Meta-analysis is an important tool for interpreting results of functional neuroimaging studies and is highly influential in predicting and testing new outcomes. Although traditional label-based review can be used to search for agreement across multiple studies, a new function-location meta-analysis technique called activation likelihood estimation (ALE) offers great improvements over conventional methods. In ALE, reported foci are modeled as Gaussian functions and pooled to create a statistical whole-brain image. ALE meta-analysis and the label-based review were used to investigate the Stroop task in normal subjects, a paradigm known for its effect of producing conflict and response inhibition due to subjects' tendency to perform word reading as opposed to color naming. Both methods yielded similar activation patterns that were dominated by response in the anterior cingulate and the inferior frontal gyrus. ALE showed greater involvement of the anterior cingulate as compared to that in the label-based technique; however, this was likely due to the increased spatial level of distinction allowed with the ALE method. With ALE, further analysis of the anterior cingulate revealed evidence for somatotopic mapping within the rostral and caudal cingulate zones, an issue that has been the source of some conflict in previous reviews of the anterior cingulate cortex.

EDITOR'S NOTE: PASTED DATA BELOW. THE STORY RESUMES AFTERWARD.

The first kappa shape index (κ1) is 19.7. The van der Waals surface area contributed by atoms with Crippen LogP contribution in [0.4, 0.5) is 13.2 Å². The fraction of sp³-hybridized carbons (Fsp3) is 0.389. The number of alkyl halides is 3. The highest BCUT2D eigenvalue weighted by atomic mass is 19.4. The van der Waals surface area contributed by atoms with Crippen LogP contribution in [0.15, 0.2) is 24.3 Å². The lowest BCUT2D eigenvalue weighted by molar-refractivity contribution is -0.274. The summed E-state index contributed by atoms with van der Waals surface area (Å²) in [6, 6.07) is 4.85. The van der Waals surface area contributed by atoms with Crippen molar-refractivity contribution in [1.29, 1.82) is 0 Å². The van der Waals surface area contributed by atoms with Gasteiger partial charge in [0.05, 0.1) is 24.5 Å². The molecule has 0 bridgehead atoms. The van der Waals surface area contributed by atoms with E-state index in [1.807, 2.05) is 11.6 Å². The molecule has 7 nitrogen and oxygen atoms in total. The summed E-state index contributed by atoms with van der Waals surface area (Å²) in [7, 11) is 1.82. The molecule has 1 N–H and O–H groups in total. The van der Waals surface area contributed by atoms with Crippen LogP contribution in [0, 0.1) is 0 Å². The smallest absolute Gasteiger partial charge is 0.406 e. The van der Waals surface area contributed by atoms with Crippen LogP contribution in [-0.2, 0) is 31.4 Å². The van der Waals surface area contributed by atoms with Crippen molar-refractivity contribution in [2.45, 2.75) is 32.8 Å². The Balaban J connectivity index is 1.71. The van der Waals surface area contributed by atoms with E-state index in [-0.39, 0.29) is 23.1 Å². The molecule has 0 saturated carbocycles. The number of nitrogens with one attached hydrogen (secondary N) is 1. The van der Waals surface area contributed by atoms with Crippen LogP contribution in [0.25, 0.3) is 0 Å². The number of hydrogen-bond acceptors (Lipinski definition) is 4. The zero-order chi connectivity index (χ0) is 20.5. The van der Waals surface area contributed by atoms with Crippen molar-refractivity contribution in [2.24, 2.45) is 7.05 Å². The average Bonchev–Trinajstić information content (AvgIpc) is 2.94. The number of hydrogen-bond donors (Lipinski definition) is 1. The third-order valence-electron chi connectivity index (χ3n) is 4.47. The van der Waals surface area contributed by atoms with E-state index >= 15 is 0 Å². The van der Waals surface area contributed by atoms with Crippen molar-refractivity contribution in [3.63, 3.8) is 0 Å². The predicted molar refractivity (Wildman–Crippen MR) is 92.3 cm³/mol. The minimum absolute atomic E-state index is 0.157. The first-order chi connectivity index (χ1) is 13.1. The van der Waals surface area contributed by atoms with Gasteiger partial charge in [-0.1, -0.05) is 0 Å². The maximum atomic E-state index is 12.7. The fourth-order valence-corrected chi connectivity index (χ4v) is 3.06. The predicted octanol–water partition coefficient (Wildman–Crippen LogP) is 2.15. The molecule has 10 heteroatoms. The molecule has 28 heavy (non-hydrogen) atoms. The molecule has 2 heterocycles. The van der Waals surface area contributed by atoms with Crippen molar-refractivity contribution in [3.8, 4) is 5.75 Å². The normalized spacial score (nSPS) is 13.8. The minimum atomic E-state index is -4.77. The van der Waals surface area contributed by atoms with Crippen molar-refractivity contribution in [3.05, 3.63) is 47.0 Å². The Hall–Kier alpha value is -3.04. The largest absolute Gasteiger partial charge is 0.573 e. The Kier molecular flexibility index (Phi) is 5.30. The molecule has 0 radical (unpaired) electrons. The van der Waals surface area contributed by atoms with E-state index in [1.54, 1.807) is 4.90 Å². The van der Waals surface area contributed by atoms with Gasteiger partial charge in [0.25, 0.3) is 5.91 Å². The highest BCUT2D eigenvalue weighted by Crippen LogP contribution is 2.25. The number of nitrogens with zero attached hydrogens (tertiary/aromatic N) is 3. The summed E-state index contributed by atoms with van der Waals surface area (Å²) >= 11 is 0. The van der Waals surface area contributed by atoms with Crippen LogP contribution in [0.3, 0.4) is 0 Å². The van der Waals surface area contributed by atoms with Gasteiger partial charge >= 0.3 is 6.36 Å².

- Activation likelihood estimation
- Anterior cingulate
- Stroop task